Showing posts from December, 2011

Winifred Scawen Blunt's Gown

When I visited the Albany Institute on Friday to meet the curator, under whom I will be working as an intern, I went up and walked around the galleries - I think my main objective was a second look at the permanent exhibitions Sense of Place: 18th and 19th Century Paintings and Sculpture and Traders and Culture: Colonial Albany and the Formation of American Identity, which offer many paintings of people in clothing, which is my favorite aspect of paintings.  (Mantua fans will be interested in the portrait of Ariaantje Coeymans Verplanck attr. to Nehemiah Partridge.)  While I walked, my eye was caught by a double portrait of Samuel Blunt, Esquire of Horsham, and Winifred Scawen Blunt, by Johann Zoffany . (I regret immensely that I can't find a picture of this painting anywhere, and I beg that you believe my description.) What attracted my attention was the clothing of the Blunts: he is dressed in what looks like a military uniform, with a bright red coat and pale breeches,

Boué Soeurs

Quite a change in subject matter, but I've started working on a story set in 1920 and my costume thoughts have been there lately. The Boué sisters, Madame Sylvie Montegut and Baronne Jeanne d’Etreillis, opened their Parisian fashion house in 1899.  (It's speculated that Sylvie was more involved in design and Jeanne was more of a businesswoman.)  Few extant garments from their early years survive, however, and so the two are associated more strongly with the 1920s. From the Renseignments Commerciaux, "Formations des Sociétés," of Le Jacquard (1901). "Toilettes, par M mes Boué Sœurs", Femina , p. 592 (1905): Robe de tulle point d'esprit noir incruste de dentelle blanche pailletée. Corsage de point d'esprit recouvert d'une berthe de dentelle. Gros nœud de liberty ciel à la jupe. Robe empire en velours chiffon vert, grand empiècement à jour en malines, petites couronnes de taffetas vert. Robe de mousseline de soie rose, g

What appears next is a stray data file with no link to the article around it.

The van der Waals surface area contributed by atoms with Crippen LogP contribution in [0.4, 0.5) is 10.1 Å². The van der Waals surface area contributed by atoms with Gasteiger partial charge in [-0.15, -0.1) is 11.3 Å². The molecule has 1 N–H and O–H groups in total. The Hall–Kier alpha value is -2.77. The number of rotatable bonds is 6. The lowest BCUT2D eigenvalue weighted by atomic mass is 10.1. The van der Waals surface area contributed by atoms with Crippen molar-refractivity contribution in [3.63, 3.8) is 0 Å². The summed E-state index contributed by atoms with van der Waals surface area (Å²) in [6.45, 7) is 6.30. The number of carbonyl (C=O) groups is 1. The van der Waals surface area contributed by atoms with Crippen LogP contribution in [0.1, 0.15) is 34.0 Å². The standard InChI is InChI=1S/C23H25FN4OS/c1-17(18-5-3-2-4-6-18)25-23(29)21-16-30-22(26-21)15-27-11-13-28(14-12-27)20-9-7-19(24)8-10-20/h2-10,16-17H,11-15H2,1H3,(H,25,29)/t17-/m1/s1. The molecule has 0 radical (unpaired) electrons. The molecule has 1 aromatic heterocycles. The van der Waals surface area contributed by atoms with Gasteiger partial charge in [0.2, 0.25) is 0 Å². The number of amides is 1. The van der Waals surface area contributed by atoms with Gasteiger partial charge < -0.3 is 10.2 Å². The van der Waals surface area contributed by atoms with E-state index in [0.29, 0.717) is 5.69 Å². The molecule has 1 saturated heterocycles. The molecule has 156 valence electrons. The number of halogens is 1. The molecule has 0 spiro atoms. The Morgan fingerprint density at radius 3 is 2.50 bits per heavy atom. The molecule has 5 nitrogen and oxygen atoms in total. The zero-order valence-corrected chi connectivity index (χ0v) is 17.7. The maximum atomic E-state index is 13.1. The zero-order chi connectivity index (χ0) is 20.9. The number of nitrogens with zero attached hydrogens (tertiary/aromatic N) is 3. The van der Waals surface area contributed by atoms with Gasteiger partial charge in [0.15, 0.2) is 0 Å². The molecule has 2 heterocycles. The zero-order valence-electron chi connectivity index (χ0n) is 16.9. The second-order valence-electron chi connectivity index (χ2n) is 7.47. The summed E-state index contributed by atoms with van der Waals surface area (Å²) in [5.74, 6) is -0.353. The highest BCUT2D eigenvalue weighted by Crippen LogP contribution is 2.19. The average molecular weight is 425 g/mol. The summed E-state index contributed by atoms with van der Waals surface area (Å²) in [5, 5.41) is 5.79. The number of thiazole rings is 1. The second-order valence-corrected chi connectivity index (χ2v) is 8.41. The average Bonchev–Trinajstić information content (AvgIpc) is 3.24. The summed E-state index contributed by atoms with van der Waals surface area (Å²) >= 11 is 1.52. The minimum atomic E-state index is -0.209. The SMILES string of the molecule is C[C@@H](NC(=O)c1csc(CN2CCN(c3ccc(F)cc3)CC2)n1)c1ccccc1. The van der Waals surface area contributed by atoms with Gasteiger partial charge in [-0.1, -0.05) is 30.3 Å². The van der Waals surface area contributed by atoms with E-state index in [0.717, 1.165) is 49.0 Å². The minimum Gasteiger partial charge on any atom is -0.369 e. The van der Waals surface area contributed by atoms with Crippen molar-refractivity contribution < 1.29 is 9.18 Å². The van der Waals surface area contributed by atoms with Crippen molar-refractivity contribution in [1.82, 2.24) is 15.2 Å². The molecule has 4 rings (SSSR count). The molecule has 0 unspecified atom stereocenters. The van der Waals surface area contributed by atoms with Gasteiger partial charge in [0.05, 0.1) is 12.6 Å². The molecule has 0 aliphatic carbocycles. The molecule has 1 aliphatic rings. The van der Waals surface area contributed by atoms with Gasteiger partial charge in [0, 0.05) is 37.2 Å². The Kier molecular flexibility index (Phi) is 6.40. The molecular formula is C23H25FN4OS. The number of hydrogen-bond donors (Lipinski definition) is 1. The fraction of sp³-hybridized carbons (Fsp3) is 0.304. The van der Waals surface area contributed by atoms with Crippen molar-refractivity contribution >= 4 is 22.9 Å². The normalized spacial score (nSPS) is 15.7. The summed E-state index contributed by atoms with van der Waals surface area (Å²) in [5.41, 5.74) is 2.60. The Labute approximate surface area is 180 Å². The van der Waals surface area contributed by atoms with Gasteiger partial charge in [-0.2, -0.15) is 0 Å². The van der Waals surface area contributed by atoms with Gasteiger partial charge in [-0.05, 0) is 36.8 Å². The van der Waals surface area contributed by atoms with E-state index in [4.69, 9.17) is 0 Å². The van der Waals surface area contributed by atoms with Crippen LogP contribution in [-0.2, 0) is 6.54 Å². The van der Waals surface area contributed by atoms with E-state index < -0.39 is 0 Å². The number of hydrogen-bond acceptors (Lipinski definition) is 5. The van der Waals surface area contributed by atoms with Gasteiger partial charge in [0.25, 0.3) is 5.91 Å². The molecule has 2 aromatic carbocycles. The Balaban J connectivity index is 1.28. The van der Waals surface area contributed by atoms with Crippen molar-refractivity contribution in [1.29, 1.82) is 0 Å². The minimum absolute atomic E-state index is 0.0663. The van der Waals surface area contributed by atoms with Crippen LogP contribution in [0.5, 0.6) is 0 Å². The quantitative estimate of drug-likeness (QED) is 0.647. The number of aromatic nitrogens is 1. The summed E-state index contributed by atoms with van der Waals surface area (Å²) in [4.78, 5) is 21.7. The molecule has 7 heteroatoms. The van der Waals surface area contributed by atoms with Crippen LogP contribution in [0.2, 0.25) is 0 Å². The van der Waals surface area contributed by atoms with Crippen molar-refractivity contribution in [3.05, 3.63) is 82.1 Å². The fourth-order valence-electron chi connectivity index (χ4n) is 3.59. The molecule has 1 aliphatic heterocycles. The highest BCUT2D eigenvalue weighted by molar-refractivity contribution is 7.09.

Thesis Update - Nearly There!

I probably would have been at this point several days ago, but I went with the Theory "batiste" from my swatches , and it proved to be more like a tightly-woven percale, and I was having the hardest time getting pins and needles into it.  Let this be a lesson: always test a swatch by pleating it heavily and putting a pin into it.  Since it didn't work, I went to Joann's in Queensbury and got some rather cheap Sew Essentials muslin, which actually seems like a reasonably close approximation for period muslin, to me.  Maybe a little less transparent, but it's very light.  Anyway, I then went ahead with the petticoat of my own design.